When Charlie Guinn sits down to eat with his lovely wife of 39 years, he thoroughly enjoys each bite. It's not just the food; the entire experience is a celebration. Just over a year ago, Mr. Guinn learned that he had stage IV throat cancer. For him, just surviving would have been an accomplishment — so swallowing again at a meal with a loved one is truly something special.
The American Cancer Society estimates that in 2013 over 41,000 people in the U.S. were diagnosed with cancer of the oral cavity and pharynx and almost 8,000 died from the disease. But Mr. Guinn would be the first to say that he is one of the lucky ones. He is one of the first patients to undergo trans-oral robotic surgery (TORS) at the University of New Mexico Hospital. And the results have been stunning.
Mr. Guinn first discovered the lump in his throat while shaving. When it was still there a week later, he went to an urgent care center where he was immediately referred to an Ear, Nose and Throat physician. The physician ran a number of tests including a biopsy. When the results came back, the physician referred Mr. Guinn to Nathan Boyd, MD, at the University of New Mexico Cancer Center. It had been only a week and a half from that fateful visit to urgent care.
Mr. Guinn recalls, "When I first got there to see Dr. Boyd, one of the nurses told me, 'You really hit the lottery because you have some of the finest doctors working on you.' And I agree. Dr. Boyd is one of the most fantastic people I've ever met." Dr. Boyd, an Assistant Professor in the Department of Surgery, Division of Otolaryngology at the UNM School of Medicine, is one of the first two physicians in New Mexico to offer TORS. The other physician, Andrew Cowan, MD, PhD, is also an Assistant Professor in the Department of Surgery, Division of Otolaryngology at the UNM School of Medicine and initiated and launched the surgical program in early 2013.
After his initial consultation with Dr. Boyd, in which he learned about his surgical options, Mr. Guinn consulted with two other physicians at the UNM Cancer Center that same day. He met with his oncologist, Elizabeth McGuire, MD, an Associate Professor in the Department of Internal Medicine, Division of Hematology/Oncology; and with his radiation therapy physician, William Thompson, MD, a Staff Physician in the Department of Internal Medicine, Division of Hematology/Oncology.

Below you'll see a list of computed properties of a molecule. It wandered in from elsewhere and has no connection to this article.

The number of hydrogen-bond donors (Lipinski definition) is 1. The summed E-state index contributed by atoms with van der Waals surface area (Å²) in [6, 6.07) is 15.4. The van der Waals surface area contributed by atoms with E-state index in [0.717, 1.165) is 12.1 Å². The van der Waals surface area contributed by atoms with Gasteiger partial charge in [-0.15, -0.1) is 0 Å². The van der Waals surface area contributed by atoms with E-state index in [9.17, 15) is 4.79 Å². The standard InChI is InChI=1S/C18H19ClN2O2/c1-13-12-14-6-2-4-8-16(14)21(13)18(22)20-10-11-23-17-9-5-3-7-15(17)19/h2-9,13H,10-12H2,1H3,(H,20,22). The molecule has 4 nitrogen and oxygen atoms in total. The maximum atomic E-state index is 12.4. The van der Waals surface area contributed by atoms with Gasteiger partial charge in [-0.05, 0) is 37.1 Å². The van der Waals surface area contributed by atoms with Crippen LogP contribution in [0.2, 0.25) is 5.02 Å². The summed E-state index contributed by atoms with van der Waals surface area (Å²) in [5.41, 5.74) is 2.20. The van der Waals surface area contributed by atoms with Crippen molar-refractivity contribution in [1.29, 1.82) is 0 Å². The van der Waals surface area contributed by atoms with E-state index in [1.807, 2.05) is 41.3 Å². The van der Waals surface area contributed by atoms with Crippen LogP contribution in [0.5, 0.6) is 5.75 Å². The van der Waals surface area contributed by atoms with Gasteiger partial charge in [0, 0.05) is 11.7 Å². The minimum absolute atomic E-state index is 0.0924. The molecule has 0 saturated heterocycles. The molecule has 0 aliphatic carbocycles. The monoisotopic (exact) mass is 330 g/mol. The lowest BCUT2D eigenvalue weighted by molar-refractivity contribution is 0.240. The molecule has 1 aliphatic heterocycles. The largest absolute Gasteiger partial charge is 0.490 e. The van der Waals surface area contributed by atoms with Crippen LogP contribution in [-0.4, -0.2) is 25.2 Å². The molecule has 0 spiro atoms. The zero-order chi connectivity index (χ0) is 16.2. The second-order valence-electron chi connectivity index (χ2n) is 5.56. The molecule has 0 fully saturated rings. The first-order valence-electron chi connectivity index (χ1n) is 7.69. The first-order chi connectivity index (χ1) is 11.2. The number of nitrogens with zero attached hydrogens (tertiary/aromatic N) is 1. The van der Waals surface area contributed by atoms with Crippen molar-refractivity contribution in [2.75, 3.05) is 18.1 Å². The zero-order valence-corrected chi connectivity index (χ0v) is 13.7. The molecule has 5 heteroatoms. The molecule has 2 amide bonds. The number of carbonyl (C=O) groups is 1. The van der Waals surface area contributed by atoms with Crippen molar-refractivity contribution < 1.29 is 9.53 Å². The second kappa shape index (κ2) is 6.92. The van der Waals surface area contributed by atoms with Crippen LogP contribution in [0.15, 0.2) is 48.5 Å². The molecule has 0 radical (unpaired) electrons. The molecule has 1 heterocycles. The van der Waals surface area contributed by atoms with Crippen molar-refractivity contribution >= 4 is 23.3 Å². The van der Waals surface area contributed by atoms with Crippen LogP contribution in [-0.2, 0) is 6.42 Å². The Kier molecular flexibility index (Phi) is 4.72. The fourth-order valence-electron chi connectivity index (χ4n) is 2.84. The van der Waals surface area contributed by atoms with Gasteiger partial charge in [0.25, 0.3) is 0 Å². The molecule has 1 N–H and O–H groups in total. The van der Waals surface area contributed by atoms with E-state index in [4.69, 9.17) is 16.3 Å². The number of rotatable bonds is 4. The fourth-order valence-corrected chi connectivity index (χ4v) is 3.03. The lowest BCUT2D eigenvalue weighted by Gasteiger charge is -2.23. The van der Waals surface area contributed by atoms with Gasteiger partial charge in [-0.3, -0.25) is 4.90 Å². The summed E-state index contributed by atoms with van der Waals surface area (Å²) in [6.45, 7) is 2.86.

The physician team took Mr. Guinn's preferences into account and agreed to offer him the TORS procedure. Dr. Boyd explained to Mr. Guinn that they would need to complete at least one exploratory surgery first. Mr. Guinn agreed. He recalls that meeting with a laugh and says, "Dr. Boyd told me, 'My goal for you is, in one year, to have a [Blake's] Lotaburger with cheese and green chile.'"
Three weeks later, Dr. Boyd completed three TORS procedures on Mr. Guinn and the tumor was out. But because the tumor cells had spread to the lymph nodes, even bursting one of them, Mr. Guinn's UNM Cancer Center physician team decided to recommend chemotherapy and radiation as a preventive measure to make sure no cancer cells were lurking.
Mr. Guinn did not like the additional treatments but knew they were necessary. "The worst experience for me was the radiation," he says. He experienced some third-degree burning during his course of treatment, but has healed now. He shrugs off the experience saying it's nothing compared to what burn victims go through.
His chemotherapy experience was a little better. Mr. Guinn didn't feel like eating very much and he lost weight. "That was the positive of all this," he laughs. "I do not recommend the diet, but it was the greatest thing." Another side effect was his hair changing color. "I didn't lose my hair. I've been silver and grey since my late 20s and now my hair is black. At first, I was mad." But, he's now accustomed to the darker hair.
Mr. Guinn reflects on what the experience of the past year has brought him. "It's made me understand what other people go through and what their families go through," he says. "And I realize that it's not talking about it but just asking: How are you feeling? What can I do for you?"
Additionally, he and wife have gotten closer. "We've been married for 39 years. And we never thought we could get closer." They are planning a celebratory vacation together.
Finally, Mr. Guinn credits his recovery to his faith, positive attitude, and the people around him who helped him keep that positive attitude. His family was with him at every single appointment. His family and friends sent their prayers and cards, meals, and other helpful items. And his entire treatment team at the UNM Hospital and the UNM Cancer Center gave him the confidence that he would pull through. "Ever since I met Dr. Boyd, not once did I think I was going to die," he says. "I tell people, you don't need to go anywhere. These people will take good care of you."
At his latest visit recently, Mr. Guinn gave Dr. Boyd a gift card to Blake's Lotaburger. He laughs as he recalls the look on his surgeon's face. "I told him, 'Have one on me!'"